Former Speaker of the House Kevin McCarthy (R-CA) was ousted this week because of the unfortunate tendency in our country today to get rid of leaders who actually do their jobs, largely at the instigation of people who enjoy upheaval.
I know many readers will resist that claim, so let me begin with an example from the Democratic Party.
For several years, we here in Los Angeles have had to deal with increasing homelessness. Until 2021, there were even tent cities crowding onto iconic Venice Beach. City and county leaders, almost all of whom are Democrats, wrung their hands.
Then, in June 2021, L.A. County Sheriff Alex Villanueva, also a Democrat, vowed to have the beach clear by the 4th of July. He had officers offer advice and services to homeless people, then removed their tents. Today, the beach is walkable again.
Villanueva was demonized by the liberal establishment and the media, so he was voted out, despite doing his job.
So, too, was McCarthy.
In nine months, McCarthy racked up a list of achievements, which are all the more impressive given that he had a tiny majority, and that Republicans only control the House, not the Senate or the White House.
I’ve debated his critics. Not one of them can point to a solid, substantive reason for getting rid of him.
Some of their complaints are almost quaint.
You want a Speaker who will march through the debt ceiling? John Boehner did that. Conservatives eventually pushed him to quit. You want a Speaker who restores “regular order” in appropriations? Paul Ryan did that. The “base” hated him, and he also left. These aren’t things McCarthy’s critics really care about.
Boehner and Ryan lost support because they did other things to irritate conservatives, like supporting amnesty for illegal immigration. McCarthy did none of that. He passed conservative bills on the border and much else besides.
McCarthy also kept the government open last weekend, against all odds, when a shutdown would have damaged both economic confidence and Republican political prospects.
I’ve supported shutdowns in the past, over principle. In 2013, I supported Sen. Ted Cruz (R-TX) in his effort to stop Obamacare from taking effect. In 2019, I supported Trump in trying to force the Democrat-run House to fund a border wall.
Those pushing for a shutdown in 2023 had no clear justification, other than problems like the national debt, which have been around for years and won’t be resolved without winning both the Senate and the White House and bringing Democrats on board in a solution.
The reason McCarthy is out — despite winning 96% of the vote within his party — is that a tiny, vocal minority, who had little record of doing anything about the issues they pointed to, staged a mutiny with the help of the Democrats.
It is telling that Rep. Matt Gaetz (R-FL) could only muster a “Gang of Eight” to vacate the chair. Back in January, he had twenty members who opposed McCarthy for days. He has actually lost support, even though he won the battle.
Gaetz was backed by voices in conservative media who enjoy watching things burn. They’re not always wrong, but at some point you have to stop destroying things and start building them, or you will lose your mandate to govern.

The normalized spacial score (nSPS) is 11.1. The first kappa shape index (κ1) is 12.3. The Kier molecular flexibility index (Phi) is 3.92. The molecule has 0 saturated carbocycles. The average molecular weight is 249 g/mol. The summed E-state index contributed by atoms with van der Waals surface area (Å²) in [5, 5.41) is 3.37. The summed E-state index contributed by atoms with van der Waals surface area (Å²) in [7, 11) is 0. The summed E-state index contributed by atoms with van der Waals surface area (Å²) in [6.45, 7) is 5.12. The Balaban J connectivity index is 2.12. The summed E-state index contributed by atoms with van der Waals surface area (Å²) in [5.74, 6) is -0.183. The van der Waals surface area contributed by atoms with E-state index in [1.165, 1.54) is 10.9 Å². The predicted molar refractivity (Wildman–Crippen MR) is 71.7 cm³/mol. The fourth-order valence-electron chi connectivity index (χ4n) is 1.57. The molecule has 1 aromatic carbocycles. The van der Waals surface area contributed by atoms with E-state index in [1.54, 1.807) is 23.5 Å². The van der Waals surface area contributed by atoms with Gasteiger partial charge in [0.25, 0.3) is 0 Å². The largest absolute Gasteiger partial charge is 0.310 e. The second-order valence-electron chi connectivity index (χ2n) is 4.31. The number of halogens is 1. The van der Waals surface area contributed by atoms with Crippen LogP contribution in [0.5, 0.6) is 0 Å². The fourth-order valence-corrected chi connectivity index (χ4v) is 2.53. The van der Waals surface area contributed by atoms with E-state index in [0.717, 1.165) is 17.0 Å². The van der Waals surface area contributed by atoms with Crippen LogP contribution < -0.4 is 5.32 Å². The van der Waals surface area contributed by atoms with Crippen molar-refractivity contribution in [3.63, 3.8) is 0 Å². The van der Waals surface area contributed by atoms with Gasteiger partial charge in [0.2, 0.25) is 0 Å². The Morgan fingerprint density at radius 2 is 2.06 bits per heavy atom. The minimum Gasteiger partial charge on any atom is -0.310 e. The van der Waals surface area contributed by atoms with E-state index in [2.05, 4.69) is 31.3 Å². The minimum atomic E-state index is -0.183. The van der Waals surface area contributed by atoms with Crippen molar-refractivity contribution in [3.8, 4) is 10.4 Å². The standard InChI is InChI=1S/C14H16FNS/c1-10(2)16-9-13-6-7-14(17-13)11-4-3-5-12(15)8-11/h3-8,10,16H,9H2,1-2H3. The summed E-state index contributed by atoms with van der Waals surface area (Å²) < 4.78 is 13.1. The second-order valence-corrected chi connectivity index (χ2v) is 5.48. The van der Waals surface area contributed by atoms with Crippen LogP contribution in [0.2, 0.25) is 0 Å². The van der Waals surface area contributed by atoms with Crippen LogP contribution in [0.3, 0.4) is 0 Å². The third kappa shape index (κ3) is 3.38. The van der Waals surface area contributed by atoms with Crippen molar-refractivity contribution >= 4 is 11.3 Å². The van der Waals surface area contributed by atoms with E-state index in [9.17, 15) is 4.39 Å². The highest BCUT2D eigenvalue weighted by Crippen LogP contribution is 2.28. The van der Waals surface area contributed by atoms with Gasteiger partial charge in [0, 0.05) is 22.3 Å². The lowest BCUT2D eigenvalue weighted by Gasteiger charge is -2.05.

I’ve defended Gaetz in the past, when he’s been attacked by the left and the media. He’s done good work, at times. But his behavior this week reminded me of a kid on my soccer team in high school. He wasn’t that great, but when he was on the bench, he would stand next to the coaches and yell at the other players.
By the time our captains tried to stop him, several games into the season, it was too late: he had disrupted team unity so badly that we had a fistfight at halftime — on our own team.
The temptation, when you are facing someone like that, is to punish them. That is why frustrated Republicans are talking about expelling Gaetz. But that would just make him a martyr, and it would widen divisions in the party.
The other mistake — which McCarthy made — is to negotiate with them. That just gives them more leverage.
The way you deal with rebels like Gaetz is by giving them responsibility for something they say they care about. If they decline, their own supporters will know they were never serious. If they fail, they will retreat into the shadows. And if they want to succeed, they must do what they attack leaders for doing: work with others to find compromises.
America has good people, on both sides, who want to make things better. It’s easy to destroy them from the margin, especially in the age of social media.
Challenge the critics. Give them some adult responsibilities. See what happens.
Joel B. Pollak is Senior Editor-at-Large at Breitbart News and the host of Breitbart News Sunday on Sirius XM Patriot on Sunday evenings from 7 p.m. to 10 p.m. ET (4 p.m. to 7 p.m. PT). He is the author of the new biography, Rhoda: ‘Comrade Kadalie, You Are Out of Order’. He is also the author of the recent e-book, Neither Free nor Fair: The 2020 U.S. Presidential Election. He is a winner of the 2018 Robert Novak Journalism Alumni Fellowship. Follow him on Twitter at @joelpollak.